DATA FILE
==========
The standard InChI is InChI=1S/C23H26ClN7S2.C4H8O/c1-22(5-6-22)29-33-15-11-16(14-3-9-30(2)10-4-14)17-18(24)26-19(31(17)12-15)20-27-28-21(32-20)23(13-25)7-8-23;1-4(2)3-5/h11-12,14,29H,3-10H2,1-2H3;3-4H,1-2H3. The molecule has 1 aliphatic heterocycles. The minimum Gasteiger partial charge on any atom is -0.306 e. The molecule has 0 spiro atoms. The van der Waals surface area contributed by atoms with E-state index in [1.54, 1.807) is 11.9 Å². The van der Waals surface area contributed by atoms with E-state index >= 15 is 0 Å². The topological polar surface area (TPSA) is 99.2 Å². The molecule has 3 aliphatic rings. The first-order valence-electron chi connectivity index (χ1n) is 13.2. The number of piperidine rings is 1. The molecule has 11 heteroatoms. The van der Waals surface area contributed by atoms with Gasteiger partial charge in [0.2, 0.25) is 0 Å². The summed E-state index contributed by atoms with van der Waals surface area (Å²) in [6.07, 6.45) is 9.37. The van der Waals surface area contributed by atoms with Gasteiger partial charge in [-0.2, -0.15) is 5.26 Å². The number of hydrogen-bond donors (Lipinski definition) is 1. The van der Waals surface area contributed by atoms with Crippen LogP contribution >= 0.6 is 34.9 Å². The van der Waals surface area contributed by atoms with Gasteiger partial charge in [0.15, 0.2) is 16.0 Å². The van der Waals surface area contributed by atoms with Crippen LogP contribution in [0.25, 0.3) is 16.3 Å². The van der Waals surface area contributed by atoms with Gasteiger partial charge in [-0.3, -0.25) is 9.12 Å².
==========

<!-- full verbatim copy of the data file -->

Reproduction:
The standard InChI is InChI=1S/C23H26ClN7S2.C4H8O/c1-22(5-6-22)29-33-15-11-16(14-3-9-30(2)10-4-14)17-18(24)26-19(31(17)12-15)20-27-28-21(32-20)23(13-25)7-8-23;1-4(2)3-5/h11-12,14,29H,3-10H2,1-2H3;3-4H,1-2H3. The molecule has 1 aliphatic heterocycles. The minimum Gasteiger partial charge on any atom is -0.306 e. The molecule has 0 spiro atoms. The van der Waals surface area contributed by atoms with E-state index in [1.54, 1.807) is 11.9 Å². The van der Waals surface area contributed by atoms with E-state index >= 15 is 0 Å². The topological polar surface area (TPSA) is 99.2 Å². The molecule has 3 aliphatic rings. The first-order valence-electron chi connectivity index (χ1n) is 13.2. The number of piperidine rings is 1. The molecule has 11 heteroatoms. The van der Waals surface area contributed by atoms with Gasteiger partial charge in [0.2, 0.25) is 0 Å². The summed E-state index contributed by atoms with van der Waals surface area (Å²) in [6.07, 6.45) is 9.37. The van der Waals surface area contributed by atoms with Gasteiger partial charge in [-0.2, -0.15) is 5.26 Å². The number of hydrogen-bond donors (Lipinski definition) is 1. The van der Waals surface area contributed by atoms with Crippen LogP contribution >= 0.6 is 34.9 Å². The van der Waals surface area contributed by atoms with Gasteiger partial charge in [0.15, 0.2) is 16.0 Å². The van der Waals surface area contributed by atoms with Crippen LogP contribution in [0.25, 0.3) is 16.3 Å². The van der Waals surface area contributed by atoms with Gasteiger partial charge in [-0.3, -0.25) is 9.12 Å².